Image_1_Aneuploidy and Ethanol Tolerance in Saccharomyces cerevisiae.pdf (1.76 MB)

Image_1_Aneuploidy and Ethanol Tolerance in Saccharomyces cerevisiae.pdf

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posted on 2019-02-12, 10:33 authored by Miguel Morard, Laura G. Macías, Ana C. Adam, María Lairón-Peris, Roberto Pérez-Torrado, Christina Toft, Eladio Barrio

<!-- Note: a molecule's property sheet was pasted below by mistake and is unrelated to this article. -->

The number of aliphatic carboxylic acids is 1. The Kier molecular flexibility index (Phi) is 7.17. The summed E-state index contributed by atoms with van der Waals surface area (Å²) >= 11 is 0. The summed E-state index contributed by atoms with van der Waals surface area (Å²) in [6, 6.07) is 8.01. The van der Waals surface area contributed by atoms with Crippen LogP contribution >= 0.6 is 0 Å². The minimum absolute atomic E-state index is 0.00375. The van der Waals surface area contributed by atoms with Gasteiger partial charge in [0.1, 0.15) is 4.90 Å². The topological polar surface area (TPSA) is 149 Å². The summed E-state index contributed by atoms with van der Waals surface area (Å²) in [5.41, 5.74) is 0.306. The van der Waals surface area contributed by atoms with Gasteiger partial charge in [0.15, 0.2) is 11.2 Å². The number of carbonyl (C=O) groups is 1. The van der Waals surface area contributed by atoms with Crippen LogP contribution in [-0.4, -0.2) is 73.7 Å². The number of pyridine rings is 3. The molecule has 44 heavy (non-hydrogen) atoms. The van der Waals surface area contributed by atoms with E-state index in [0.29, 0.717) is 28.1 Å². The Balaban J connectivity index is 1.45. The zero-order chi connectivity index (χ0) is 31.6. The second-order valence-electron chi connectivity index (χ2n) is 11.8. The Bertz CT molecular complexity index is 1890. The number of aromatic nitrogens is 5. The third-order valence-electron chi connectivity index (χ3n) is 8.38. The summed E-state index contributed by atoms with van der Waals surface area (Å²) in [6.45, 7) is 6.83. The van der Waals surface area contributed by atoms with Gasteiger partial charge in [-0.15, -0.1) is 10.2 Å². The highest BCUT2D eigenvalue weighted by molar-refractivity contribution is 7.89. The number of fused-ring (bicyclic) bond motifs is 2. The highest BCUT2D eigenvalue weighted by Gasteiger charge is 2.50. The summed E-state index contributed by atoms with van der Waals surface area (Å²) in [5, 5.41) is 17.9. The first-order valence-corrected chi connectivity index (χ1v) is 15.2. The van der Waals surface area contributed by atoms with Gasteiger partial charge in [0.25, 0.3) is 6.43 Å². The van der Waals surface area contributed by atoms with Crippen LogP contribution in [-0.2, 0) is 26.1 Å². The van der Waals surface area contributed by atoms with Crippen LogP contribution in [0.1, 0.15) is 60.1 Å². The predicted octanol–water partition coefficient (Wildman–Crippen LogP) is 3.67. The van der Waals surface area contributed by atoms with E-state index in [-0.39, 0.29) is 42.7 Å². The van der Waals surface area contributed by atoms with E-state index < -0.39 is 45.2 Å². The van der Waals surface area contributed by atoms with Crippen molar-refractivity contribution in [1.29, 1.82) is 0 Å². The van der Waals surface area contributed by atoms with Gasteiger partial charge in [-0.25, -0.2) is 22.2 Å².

Response to environmental stresses is a key factor for microbial organism growth. One of the major stresses for yeasts in fermentative environments is ethanol. Saccharomyces cerevisiae is the most tolerant species in its genus, but intraspecific ethanol-tolerance variation exists. Although, much effort has been done in the last years to discover evolutionary paths to improve ethanol tolerance, this phenotype is still hardly understood. Here, we selected five strains with different ethanol tolerances, and used comparative genomics to determine the main factors that can explain these phenotypic differences. Surprisingly, the main genomic feature, shared only by the highest ethanol-tolerant strains, was a polysomic chromosome III. Transcriptomic data point out that chromosome III is important for the ethanol stress response, and this aneuploidy can be an advantage to respond rapidly to ethanol stress. We found that chromosome III copy numbers also explain differences in other strains. We show that removing the extra chromosome III copy in an ethanol-tolerant strain, returning to euploidy, strongly compromises its tolerance. Chromosome III aneuploidy appears frequently in ethanol-tolerance evolution experiments, and here, we show that aneuploidy is also used by natural strains to enhance their ethanol tolerance.